Friday, July 18, 2008

Bringing Out the Best in a Bully

Is there a "best" to bring out in a bully? I think so! My work with girls and the many experts I'm lucky enough to work and collaborate with convince me that aggression is driven by inner fear. It might be a fear of being attacked by others as you walk to school, or fear of not "measuring up" to expected standards. It could even be fear of losing your popularity or a misguided response to the societal message that "cruel is cool." (See Megan's post for more on that.) If you think about it, most victims and bystanders are operating from a similar perspective--they're (legitimately) afraid of something.

The anti-bullying programs I'm familiar with focus on punishing the aggressor and empowering victims and bystanders. In reality, all three "players" in the dynamic of relational aggression (RA) need as much support, empathy, and encouragement as we can give them.

Victims need to resolve the hurt of past traumas and find alternative responses they can use when they are targeted. Bystanders need to recognize opportunities to change the RA dynamic and then step up to the plate and take action to end the aggression they watch or even facilitate. Aggressors need a vision of other possibilities, too.

Punishment isn't a helpful strategy. It uses fear to try and change behavior--something no girl needs or responds to well. Instead, here are a few strategies from my programs that have helped girls were self-identified bullies:

1) brainstorm ways to transform "leadership abilities" from hurtful to helpful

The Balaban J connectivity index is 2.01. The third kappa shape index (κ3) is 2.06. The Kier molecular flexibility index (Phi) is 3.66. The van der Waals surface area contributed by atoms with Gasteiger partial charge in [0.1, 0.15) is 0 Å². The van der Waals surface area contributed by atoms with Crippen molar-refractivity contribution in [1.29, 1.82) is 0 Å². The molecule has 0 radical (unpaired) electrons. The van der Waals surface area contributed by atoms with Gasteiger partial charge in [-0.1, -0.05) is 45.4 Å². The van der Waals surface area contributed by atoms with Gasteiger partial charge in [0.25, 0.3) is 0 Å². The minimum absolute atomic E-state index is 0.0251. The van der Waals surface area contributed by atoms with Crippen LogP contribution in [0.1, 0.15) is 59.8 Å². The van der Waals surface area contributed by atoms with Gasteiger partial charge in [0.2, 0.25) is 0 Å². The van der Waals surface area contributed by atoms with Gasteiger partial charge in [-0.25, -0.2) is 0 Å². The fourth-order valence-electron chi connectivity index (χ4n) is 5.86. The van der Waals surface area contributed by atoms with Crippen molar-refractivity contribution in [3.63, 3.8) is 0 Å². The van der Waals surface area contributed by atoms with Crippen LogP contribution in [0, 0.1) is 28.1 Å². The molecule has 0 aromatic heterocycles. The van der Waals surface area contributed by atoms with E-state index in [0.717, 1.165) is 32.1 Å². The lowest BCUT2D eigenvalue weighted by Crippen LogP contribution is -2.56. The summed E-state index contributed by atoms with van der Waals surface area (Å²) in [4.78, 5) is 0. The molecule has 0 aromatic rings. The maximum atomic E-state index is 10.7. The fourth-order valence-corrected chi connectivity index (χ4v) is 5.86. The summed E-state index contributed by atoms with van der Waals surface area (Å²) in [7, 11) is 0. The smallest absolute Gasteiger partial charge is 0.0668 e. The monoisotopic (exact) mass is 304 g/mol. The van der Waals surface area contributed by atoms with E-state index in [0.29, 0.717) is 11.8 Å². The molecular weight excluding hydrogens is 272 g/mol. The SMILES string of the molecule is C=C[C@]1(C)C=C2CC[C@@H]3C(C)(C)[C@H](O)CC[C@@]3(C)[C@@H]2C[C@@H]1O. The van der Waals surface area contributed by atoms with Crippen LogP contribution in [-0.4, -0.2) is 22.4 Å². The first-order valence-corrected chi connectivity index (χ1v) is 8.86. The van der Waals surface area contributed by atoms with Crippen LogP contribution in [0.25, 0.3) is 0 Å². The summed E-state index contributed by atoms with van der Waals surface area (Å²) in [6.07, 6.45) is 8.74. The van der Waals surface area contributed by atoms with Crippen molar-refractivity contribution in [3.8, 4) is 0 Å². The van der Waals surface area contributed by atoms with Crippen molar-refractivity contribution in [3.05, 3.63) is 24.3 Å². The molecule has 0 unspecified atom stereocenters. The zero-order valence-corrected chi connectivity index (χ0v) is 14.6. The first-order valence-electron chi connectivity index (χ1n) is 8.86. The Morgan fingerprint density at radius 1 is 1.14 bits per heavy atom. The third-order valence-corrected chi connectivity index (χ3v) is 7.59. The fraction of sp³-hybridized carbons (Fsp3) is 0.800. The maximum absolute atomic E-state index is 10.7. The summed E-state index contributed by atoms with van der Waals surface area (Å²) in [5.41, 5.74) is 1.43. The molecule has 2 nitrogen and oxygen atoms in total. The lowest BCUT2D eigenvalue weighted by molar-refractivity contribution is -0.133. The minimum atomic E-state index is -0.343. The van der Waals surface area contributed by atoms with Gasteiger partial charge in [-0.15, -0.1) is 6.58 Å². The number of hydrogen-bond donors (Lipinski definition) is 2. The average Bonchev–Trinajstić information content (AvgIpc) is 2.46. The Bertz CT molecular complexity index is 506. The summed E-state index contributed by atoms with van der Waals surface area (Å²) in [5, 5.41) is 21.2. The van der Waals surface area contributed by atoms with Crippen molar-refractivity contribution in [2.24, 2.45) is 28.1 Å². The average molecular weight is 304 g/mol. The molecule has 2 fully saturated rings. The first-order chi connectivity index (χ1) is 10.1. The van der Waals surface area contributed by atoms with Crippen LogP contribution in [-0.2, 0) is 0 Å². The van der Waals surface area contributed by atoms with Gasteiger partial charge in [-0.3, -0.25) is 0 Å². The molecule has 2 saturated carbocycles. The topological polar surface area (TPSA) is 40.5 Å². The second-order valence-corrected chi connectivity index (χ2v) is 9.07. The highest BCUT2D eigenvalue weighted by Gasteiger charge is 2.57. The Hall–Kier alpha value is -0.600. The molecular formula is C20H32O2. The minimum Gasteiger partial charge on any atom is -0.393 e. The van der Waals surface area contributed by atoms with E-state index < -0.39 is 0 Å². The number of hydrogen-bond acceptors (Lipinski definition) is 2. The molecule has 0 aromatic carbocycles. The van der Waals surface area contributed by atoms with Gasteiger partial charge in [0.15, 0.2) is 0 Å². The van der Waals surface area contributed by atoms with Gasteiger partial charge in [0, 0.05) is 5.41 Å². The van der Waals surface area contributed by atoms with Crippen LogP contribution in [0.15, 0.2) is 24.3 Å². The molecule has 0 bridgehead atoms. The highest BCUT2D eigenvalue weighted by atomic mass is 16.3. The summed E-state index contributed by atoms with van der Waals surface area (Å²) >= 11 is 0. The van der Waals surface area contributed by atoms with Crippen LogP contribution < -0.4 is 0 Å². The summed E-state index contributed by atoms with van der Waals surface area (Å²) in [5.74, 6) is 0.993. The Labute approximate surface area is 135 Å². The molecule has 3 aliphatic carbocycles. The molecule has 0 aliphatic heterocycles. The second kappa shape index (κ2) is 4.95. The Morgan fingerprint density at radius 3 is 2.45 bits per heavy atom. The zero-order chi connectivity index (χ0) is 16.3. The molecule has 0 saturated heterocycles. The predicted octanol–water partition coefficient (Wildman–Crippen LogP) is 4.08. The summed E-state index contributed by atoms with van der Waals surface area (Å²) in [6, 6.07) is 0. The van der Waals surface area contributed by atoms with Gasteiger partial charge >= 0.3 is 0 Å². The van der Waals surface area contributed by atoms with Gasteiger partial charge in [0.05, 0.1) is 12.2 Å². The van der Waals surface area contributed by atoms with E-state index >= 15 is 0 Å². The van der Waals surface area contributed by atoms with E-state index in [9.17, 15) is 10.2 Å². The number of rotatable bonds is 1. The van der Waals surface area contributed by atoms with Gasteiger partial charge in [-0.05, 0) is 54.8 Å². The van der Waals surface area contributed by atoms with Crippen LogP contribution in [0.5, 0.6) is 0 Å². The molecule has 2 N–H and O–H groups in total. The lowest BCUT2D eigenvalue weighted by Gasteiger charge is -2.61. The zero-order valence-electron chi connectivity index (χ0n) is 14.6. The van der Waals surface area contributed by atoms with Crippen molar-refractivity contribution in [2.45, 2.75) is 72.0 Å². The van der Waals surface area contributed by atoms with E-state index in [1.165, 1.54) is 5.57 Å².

2) create opportunities for positive role modeling within a group of peers
3) learn more about how bullies impact on the lives of others (role plays or the story of Olivia Gardner can be very powerful)
4) expose to older girls who can give feedback on relationship skills
5) encourage expression of emotions through art or writing as well as speaking (this does not include rude blog posts!)
6) focus on and reward acts of compassion and kindness
7) videotape and watch (with permission) interactions with other girls (It's amazing how often we don't realize what our body language or tone of voice conveys!)
8) provide new opportunities outside the normal comfort zone to build confidence
9) avoid labelling! Although the word bully can be a helpful adjective, it's not productive to call a girl a bully or tag her with that description.
10) discuss the difference between assertive and aggressive communication style

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